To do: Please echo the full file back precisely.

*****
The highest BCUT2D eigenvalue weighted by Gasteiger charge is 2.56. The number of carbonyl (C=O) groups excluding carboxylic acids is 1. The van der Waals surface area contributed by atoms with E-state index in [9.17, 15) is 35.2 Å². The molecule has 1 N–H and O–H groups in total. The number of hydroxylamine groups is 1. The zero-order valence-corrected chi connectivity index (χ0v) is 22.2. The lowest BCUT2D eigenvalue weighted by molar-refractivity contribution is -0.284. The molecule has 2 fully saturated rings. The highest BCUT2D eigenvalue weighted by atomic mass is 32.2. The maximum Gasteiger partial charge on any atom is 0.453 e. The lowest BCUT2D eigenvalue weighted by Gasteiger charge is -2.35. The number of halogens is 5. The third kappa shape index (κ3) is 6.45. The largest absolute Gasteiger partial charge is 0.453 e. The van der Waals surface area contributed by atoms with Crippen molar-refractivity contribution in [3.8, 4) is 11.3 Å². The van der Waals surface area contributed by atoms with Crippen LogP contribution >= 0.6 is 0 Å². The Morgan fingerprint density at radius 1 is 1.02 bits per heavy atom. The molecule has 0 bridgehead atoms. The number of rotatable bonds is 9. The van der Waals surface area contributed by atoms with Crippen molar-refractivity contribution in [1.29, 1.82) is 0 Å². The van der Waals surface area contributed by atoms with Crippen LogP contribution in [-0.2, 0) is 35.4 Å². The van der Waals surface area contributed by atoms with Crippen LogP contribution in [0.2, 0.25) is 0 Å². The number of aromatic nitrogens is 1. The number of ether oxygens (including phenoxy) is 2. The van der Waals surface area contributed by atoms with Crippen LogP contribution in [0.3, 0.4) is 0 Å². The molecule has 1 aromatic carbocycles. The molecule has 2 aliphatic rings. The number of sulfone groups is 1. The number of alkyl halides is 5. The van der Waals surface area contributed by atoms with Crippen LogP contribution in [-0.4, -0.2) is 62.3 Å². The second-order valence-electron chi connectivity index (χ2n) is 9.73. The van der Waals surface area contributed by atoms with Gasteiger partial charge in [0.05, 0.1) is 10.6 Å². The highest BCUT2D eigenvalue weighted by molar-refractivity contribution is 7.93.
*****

The highest BCUT2D eigenvalue weighted by Gasteiger charge is 2.56. The number of carbonyl (C=O) groups excluding carboxylic acids is 1. The van der Waals surface area contributed by atoms with E-state index in [9.17, 15) is 35.2 Å². The molecule has 1 N–H and O–H groups in total. The number of hydroxylamine groups is 1. The zero-order valence-corrected chi connectivity index (χ0v) is 22.2. The lowest BCUT2D eigenvalue weighted by molar-refractivity contribution is -0.284. The molecule has 2 fully saturated rings. The highest BCUT2D eigenvalue weighted by atomic mass is 32.2. The maximum Gasteiger partial charge on any atom is 0.453 e. The lowest BCUT2D eigenvalue weighted by Gasteiger charge is -2.35. The number of halogens is 5. The third kappa shape index (κ3) is 6.45. The largest absolute Gasteiger partial charge is 0.453 e. The van der Waals surface area contributed by atoms with Crippen molar-refractivity contribution in [3.8, 4) is 11.3 Å². The van der Waals surface area contributed by atoms with Crippen LogP contribution >= 0.6 is 0 Å². The Morgan fingerprint density at radius 1 is 1.02 bits per heavy atom. The molecule has 0 bridgehead atoms. The number of rotatable bonds is 9. The van der Waals surface area contributed by atoms with Crippen molar-refractivity contribution in [1.29, 1.82) is 0 Å². The van der Waals surface area contributed by atoms with Crippen LogP contribution in [-0.2, 0) is 35.4 Å². The van der Waals surface area contributed by atoms with Crippen LogP contribution in [0.2, 0.25) is 0 Å². The number of aromatic nitrogens is 1. The number of ether oxygens (including phenoxy) is 2. The van der Waals surface area contributed by atoms with Crippen LogP contribution in [0.3, 0.4) is 0 Å². The molecule has 1 aromatic carbocycles. The molecule has 2 aliphatic rings. The number of sulfone groups is 1. The number of alkyl halides is 5. The van der Waals surface area contributed by atoms with Crippen LogP contribution in [-0.4, -0.2) is 62.3 Å². The second-order valence-electron chi connectivity index (χ2n) is 9.73. The van der Waals surface area contributed by atoms with Gasteiger partial charge in [0.05, 0.1) is 10.6 Å². The highest BCUT2D eigenvalue weighted by molar-refractivity contribution is 7.93.